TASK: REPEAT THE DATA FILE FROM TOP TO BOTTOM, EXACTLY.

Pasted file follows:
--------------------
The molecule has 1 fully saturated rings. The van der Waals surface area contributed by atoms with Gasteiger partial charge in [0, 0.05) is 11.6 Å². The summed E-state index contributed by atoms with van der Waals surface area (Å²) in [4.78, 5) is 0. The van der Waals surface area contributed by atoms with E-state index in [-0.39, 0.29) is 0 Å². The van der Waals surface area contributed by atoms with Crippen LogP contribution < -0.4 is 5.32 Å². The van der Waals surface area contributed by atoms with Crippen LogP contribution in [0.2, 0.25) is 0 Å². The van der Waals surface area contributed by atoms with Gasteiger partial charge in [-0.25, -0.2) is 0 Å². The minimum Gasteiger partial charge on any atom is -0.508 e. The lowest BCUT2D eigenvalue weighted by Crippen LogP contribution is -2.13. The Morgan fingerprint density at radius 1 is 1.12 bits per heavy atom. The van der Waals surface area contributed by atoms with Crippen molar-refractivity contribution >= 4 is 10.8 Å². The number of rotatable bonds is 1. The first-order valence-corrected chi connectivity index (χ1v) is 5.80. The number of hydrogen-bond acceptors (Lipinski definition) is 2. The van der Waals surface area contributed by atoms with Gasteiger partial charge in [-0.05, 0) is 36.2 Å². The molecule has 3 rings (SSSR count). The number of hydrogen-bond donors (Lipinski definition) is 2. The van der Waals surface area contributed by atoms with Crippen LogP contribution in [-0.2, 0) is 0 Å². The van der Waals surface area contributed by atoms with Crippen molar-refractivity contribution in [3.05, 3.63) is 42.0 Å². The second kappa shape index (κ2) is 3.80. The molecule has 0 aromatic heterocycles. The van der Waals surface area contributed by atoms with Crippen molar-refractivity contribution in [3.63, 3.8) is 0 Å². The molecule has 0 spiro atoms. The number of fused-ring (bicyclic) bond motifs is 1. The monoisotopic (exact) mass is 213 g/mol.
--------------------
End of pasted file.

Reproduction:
The molecule has 1 fully saturated rings. The van der Waals surface area contributed by atoms with Gasteiger partial charge in [0, 0.05) is 11.6 Å². The summed E-state index contributed by atoms with van der Waals surface area (Å²) in [4.78, 5) is 0. The van der Waals surface area contributed by atoms with E-state index in [-0.39, 0.29) is 0 Å². The van der Waals surface area contributed by atoms with Crippen LogP contribution < -0.4 is 5.32 Å². The van der Waals surface area contributed by atoms with Crippen LogP contribution in [0.2, 0.25) is 0 Å². The van der Waals surface area contributed by atoms with Gasteiger partial charge in [-0.25, -0.2) is 0 Å². The minimum Gasteiger partial charge on any atom is -0.508 e. The lowest BCUT2D eigenvalue weighted by Crippen LogP contribution is -2.13. The Morgan fingerprint density at radius 1 is 1.12 bits per heavy atom. The van der Waals surface area contributed by atoms with Crippen molar-refractivity contribution >= 4 is 10.8 Å². The number of rotatable bonds is 1. The first-order valence-corrected chi connectivity index (χ1v) is 5.80. The number of hydrogen-bond acceptors (Lipinski definition) is 2. The van der Waals surface area contributed by atoms with Gasteiger partial charge in [-0.05, 0) is 36.2 Å². The molecule has 3 rings (SSSR count). The number of hydrogen-bond donors (Lipinski definition) is 2. The van der Waals surface area contributed by atoms with Crippen LogP contribution in [-0.2, 0) is 0 Å². The van der Waals surface area contributed by atoms with Crippen molar-refractivity contribution in [3.05, 3.63) is 42.0 Å². The second kappa shape index (κ2) is 3.80. The molecule has 0 aromatic heterocycles. The van der Waals surface area contributed by atoms with Crippen molar-refractivity contribution in [3.63, 3.8) is 0 Å². The molecule has 0 spiro atoms. The number of fused-ring (bicyclic) bond motifs is 1. The monoisotopic (exact) mass is 213 g/mol.